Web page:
Keep Your Performance Horses Healthy and Safe
By Dustin Gruetter, DC Structures
Arena footing sounds simple enough, but when it’s time to start selecting materials for your equestrian facility, you’re likely to find more options than you ever imagined. Poor footing could subject your horse to increased risk of injury and long-term degenerative issues.
For the safety of you and your horses, arena footing must be completely:
- Free of holes and uneven or shifting surfaces
- Stable, yet shock absorbent
- Non-slippery with excellent traction
Arena footings that meet these requirements can be comprised of a variety of materials—both natural and synthetic—as well as a combination of footing types. While there are tons of unique products and formulas on the market, the most common footing materials are made from clay or silt-based dirt, sand or wax-coated sand, and wood products or natural and synthetic fibers. The arena footing materials you choose should be right for your regional environment and equestrian discipline.
Before you even think about choosing an arena footing, you must have 100% confidence in your riding arena’s base. Solid arena bases adhere to high standards for the three D’s: drainage, durability and depth. If you live in a wet region or know your arena will be heavily used, it may be necessary to go beyond standard recommendations.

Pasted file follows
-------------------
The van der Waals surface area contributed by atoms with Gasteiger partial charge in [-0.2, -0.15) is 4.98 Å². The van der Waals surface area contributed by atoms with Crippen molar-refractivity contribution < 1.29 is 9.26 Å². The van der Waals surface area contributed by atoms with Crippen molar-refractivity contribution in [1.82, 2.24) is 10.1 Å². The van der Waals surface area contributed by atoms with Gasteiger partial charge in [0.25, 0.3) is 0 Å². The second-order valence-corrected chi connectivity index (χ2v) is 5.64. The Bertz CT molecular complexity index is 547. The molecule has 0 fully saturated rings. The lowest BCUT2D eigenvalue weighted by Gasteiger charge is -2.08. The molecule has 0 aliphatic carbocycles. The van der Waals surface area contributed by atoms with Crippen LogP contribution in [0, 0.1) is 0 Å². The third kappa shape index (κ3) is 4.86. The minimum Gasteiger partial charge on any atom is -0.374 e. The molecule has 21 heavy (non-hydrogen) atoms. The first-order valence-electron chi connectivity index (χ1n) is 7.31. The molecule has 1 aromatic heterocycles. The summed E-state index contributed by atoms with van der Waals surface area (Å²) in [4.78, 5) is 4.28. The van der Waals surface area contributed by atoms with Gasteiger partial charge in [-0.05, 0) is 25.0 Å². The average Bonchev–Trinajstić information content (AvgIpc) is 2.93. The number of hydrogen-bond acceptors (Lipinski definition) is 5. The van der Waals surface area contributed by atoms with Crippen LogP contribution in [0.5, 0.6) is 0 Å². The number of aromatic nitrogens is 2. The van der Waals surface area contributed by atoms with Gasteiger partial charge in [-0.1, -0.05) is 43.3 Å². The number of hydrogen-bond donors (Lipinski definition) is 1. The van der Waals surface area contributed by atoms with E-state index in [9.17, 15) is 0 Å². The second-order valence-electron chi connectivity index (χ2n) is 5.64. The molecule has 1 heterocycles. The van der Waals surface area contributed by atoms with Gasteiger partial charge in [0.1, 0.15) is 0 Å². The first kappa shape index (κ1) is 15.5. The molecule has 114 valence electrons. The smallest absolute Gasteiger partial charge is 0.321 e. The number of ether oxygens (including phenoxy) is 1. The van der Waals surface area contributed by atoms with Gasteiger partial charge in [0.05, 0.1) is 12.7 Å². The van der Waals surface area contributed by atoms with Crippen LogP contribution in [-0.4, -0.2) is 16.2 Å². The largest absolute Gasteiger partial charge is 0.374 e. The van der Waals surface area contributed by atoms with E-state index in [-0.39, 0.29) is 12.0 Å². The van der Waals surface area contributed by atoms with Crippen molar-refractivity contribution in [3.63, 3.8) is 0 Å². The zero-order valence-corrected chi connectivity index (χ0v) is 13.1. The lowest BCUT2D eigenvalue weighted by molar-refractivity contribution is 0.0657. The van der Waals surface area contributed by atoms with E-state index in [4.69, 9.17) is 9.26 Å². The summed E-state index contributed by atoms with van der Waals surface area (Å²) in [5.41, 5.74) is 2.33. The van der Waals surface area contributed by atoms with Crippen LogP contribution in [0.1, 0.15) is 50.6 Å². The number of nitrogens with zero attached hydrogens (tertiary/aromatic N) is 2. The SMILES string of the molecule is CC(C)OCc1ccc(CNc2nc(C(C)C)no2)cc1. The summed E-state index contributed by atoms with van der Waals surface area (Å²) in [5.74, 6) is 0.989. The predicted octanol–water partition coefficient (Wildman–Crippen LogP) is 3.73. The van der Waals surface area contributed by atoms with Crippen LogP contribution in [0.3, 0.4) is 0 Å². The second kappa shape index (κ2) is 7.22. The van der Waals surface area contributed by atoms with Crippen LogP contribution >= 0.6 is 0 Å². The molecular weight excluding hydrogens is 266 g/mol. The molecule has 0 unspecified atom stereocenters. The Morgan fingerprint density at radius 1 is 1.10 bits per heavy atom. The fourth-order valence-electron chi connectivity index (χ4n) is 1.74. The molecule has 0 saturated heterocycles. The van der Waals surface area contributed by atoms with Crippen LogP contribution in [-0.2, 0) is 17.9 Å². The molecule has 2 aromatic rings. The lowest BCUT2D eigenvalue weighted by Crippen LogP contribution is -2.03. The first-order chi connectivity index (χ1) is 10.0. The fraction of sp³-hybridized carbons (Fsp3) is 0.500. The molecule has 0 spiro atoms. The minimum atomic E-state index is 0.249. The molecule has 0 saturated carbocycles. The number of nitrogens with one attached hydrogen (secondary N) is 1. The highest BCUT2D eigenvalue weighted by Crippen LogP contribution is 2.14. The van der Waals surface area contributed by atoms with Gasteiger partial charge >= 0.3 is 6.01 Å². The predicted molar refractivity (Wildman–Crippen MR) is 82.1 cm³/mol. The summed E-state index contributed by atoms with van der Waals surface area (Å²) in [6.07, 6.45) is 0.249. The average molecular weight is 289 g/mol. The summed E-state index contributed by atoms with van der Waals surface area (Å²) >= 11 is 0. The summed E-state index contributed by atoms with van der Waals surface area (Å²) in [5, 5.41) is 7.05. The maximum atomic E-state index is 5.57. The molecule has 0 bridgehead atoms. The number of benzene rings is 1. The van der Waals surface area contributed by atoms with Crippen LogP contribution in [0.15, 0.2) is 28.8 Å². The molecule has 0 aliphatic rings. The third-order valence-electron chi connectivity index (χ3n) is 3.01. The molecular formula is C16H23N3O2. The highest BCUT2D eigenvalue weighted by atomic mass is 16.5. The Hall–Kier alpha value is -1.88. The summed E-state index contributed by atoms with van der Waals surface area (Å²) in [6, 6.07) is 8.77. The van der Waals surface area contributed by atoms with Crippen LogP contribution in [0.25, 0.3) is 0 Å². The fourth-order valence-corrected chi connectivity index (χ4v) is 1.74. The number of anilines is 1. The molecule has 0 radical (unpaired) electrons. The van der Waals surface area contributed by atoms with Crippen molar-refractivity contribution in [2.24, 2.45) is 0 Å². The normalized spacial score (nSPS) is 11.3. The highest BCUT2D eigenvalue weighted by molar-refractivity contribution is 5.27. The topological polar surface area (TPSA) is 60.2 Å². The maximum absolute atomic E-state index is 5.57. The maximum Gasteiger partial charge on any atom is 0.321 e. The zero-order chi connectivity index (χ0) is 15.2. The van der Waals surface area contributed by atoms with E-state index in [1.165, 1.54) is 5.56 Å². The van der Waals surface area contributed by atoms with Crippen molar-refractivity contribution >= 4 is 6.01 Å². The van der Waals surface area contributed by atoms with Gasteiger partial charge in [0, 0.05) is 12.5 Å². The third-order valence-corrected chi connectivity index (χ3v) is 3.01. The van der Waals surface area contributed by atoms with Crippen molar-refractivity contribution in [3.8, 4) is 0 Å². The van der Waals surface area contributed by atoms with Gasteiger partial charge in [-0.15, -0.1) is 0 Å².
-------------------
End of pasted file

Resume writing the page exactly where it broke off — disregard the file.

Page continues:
- Drainage: Select a strong base that will allow water to seep into the ground rather than flood the surface.
- Durability: Make sure your base is compacted above 90% density, so it will hold its integrity and keep rocks from creeping to the top.
- Depth: Keep your base layer at no less than four inches deep and up to twelve inches deep if your equestrian activities call for more support.
Dustin Gruetter is the owner of DC Builders and DC Structures dcstructures.com
An Oregon native, Dustin Gruetter is a serial entrepreneur with a diverse portfolio of businesses to run. His two largest roles are as president of both DC Builders, an elite design and construction firm, and DC Structures, a construction materials company. With more than a decade of leadership and management experience, Dustin lends his expertise to Eris Creative as the head of business development. Dustin lives in Portland with his wife Ilanah, son Maxton, daughter Violet, and dogs Piper and Marley.